Casino Stocks Are Dropping as Gamblers Steer Clear of Macau
Monday 27th January 2020
Casino operators in Macau are taking a beating as fear of the coronavirus has caused a surge in trip cancellations to the casino hub.
Just last week, Wall Street appeared to be shaking off worries about the coronavirus outbreak as analysts and others noted that China's response had been relatively swift, at least in comparison to how Beijing handled the severe acute respiratory syndrome outbreak in 2003. SARS infected just over 8,000 people, killing nearly 800, according to World Health Organization figures cited by the Centers for Disease Control.
But that cautious optimism was just as swiftly reversed over the weekend as the virus spread. Nearly 3,000 people have been infected and 80 people have been killed. Cases have been identified in the U.S., Australia, and Europe.
The rapid spread of the virus, coupled with travel restrictions China put in place, caused travel and gaming stocks that do business in Macau to plunge. "What a difference two days makes," Instinet analyst Harry Curtis wrote in a note Monday.
Last week, Curtis and his team noted "guarded optimism" from casino operators that Macau bookings would remain strong, but as of Sunday evening, they were less positive. The Gonghbei border checkpoint, between mainland China and Macau, was nearly empty at a time when it should have been flooded with travelers celebrating the Year of the Rat, they noted. Cancellations also swelled, with Bloomberg noting there was an 80% drop in visitors from mainland China on Sunday.
Some analysts downplayed the potential for the coronavirus to affect the casinos' financial performance over the long term, pointing to how quickly gambling revenue in Macau rebounded following the SARS outbreak. SJM Holdings was the only major casino operator in Macau at the time, and its gaming revenue shot up 68% year over year in 2003 despite a 30% drop that April, Chelsey Tam, an analyst at Morningstar wrote Monday.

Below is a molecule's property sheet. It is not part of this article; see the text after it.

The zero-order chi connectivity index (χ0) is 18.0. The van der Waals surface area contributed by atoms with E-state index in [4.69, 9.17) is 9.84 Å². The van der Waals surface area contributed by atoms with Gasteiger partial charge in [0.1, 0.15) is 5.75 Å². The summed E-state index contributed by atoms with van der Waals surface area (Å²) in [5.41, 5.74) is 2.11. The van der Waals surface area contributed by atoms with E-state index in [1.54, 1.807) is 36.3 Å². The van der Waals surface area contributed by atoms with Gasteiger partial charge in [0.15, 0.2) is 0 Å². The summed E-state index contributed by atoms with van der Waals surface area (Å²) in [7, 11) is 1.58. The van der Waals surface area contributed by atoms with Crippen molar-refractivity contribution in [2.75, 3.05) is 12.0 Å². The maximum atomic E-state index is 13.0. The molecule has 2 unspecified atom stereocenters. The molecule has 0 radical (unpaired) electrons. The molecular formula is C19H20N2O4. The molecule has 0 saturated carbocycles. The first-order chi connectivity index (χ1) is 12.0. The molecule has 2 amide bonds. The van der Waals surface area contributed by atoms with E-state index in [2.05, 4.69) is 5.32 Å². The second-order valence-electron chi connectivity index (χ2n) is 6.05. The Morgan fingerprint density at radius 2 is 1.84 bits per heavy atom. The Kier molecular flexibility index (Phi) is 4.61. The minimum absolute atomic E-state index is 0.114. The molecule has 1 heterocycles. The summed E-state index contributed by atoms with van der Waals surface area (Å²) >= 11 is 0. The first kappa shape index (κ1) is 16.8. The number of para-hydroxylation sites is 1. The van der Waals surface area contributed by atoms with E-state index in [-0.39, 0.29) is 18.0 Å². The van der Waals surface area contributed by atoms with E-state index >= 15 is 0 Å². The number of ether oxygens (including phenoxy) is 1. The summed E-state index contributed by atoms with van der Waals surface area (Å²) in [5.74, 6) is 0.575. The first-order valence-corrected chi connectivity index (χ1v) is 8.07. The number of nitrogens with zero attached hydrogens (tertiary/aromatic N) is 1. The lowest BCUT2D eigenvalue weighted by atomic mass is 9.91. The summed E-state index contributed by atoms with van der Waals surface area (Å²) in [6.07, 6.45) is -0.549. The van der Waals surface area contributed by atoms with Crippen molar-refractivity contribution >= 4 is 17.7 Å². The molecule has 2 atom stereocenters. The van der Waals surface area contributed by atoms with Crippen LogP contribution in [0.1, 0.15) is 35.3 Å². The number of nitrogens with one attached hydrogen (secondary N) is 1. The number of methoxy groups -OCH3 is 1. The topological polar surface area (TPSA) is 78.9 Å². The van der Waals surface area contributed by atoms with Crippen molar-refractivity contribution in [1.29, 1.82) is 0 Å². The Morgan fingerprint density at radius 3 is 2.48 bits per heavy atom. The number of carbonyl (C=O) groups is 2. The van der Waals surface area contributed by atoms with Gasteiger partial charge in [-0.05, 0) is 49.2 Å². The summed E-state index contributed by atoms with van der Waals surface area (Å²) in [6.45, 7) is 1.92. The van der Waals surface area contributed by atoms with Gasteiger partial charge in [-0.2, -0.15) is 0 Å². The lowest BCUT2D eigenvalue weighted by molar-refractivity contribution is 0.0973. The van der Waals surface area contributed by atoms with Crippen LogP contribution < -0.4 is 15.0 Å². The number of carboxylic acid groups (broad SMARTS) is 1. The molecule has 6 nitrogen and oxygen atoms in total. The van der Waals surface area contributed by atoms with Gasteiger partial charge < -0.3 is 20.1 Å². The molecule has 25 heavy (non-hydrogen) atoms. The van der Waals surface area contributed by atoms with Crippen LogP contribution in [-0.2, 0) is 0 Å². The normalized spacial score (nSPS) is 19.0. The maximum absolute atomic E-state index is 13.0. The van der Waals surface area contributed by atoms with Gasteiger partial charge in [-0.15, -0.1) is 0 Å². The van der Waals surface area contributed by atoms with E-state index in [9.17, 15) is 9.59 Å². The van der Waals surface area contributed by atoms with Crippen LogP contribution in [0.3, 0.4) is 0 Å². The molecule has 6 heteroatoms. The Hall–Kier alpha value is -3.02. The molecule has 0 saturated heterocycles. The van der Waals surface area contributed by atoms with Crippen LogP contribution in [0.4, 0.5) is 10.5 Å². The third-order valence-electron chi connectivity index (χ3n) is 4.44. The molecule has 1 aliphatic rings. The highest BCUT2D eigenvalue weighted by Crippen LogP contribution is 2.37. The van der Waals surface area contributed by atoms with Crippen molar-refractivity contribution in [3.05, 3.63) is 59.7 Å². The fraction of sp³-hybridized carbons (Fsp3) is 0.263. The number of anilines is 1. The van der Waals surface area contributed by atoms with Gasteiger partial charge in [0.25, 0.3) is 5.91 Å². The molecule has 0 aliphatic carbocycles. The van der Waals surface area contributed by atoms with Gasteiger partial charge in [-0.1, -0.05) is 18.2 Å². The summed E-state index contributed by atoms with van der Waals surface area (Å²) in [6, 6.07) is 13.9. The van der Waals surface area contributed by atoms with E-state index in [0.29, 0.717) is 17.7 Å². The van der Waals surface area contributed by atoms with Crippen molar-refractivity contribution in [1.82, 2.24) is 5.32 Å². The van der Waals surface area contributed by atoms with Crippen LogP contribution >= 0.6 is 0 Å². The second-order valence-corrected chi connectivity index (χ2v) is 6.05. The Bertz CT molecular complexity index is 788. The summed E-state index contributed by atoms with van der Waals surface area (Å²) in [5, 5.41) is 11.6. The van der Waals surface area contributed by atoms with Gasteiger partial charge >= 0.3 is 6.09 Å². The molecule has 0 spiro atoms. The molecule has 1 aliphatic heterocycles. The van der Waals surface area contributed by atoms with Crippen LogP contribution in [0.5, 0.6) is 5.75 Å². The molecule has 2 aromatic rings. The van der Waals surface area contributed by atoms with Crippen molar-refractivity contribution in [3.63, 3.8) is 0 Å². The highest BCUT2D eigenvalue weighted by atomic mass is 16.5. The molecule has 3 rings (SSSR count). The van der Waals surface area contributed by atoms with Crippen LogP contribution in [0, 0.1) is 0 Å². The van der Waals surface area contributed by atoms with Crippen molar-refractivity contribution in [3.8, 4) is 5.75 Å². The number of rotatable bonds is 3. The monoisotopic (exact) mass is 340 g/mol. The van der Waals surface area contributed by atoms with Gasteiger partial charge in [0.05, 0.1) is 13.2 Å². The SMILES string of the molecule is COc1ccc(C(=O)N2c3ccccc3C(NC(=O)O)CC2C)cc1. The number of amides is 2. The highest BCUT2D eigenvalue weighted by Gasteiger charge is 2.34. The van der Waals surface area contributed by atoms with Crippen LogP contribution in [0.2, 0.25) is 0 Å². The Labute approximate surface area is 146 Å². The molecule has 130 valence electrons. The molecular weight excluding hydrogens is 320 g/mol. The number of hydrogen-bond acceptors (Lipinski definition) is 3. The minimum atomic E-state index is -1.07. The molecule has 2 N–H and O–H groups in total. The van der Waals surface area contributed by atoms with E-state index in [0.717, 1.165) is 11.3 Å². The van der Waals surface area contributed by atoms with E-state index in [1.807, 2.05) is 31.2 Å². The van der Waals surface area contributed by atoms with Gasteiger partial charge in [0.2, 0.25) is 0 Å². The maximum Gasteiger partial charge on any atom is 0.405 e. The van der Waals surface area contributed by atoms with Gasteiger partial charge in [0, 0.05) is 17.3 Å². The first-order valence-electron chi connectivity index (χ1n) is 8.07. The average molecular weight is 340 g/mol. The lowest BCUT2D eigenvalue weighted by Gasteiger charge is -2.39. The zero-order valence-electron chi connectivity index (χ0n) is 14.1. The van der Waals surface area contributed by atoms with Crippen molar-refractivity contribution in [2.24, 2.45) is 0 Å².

"Melco Resorts (MLCO), MGM China, and Wynn Macau are undervalued and could be opportunities for investors," she wrote, noting that because the gambling industry is more mature now, the rebound may not be as steep.
There are no signs yet of when a bounce back might come. New instances of coronavirus are still being discovered and the disease's global reach is growing. And even if Macau is able to attract customers from other areas while travel bans remain in effect, they are less likely to be the high-rollers the area needs, Curtis wrote.
"Double-digit declines in gross gaming revenue are easily possible, but to what extent we won't know for several days," Curtis wrote.
Wynn Resorts (ticker: WYNN) was down 7.7%, as analysts at Bank of America Global Research downgraded the stock to Neutral, citing worries over the coronavirus. Melco Resorts & Entertainment (MLCO) and Las Vegas Sands (LVS) were down 4.7% and 7%, respectively.
The drop in casino stocks comes after a particularly challenging year for the companies. Worry that slowing economic growth, both globally and in China, would reduce gambling activity weighed on the Macau casino operators. Gambling revenue plunged 13.7% year on year in December as Chinese President Xi Jinping visited the former Portuguese colony at the end of the month. His three-day stay, to celebrate the 20th anniversary of Macau's handover to China, meant increased visa restrictions.
The analyst community had recently turned more bullish on the region, pointing to eased tensions between the U.S. and China and the signing of a phase-one trade deal. Wynn is finishing a renovation of its Macau property and Sands China, majority owned by Las Vegas Sands, is in the midst of converting its Sands Cotai Central location into The Londoner. Both efforts were expected to draw more interest to Macau.
Write to Carleton English at firstname.lastname@example.org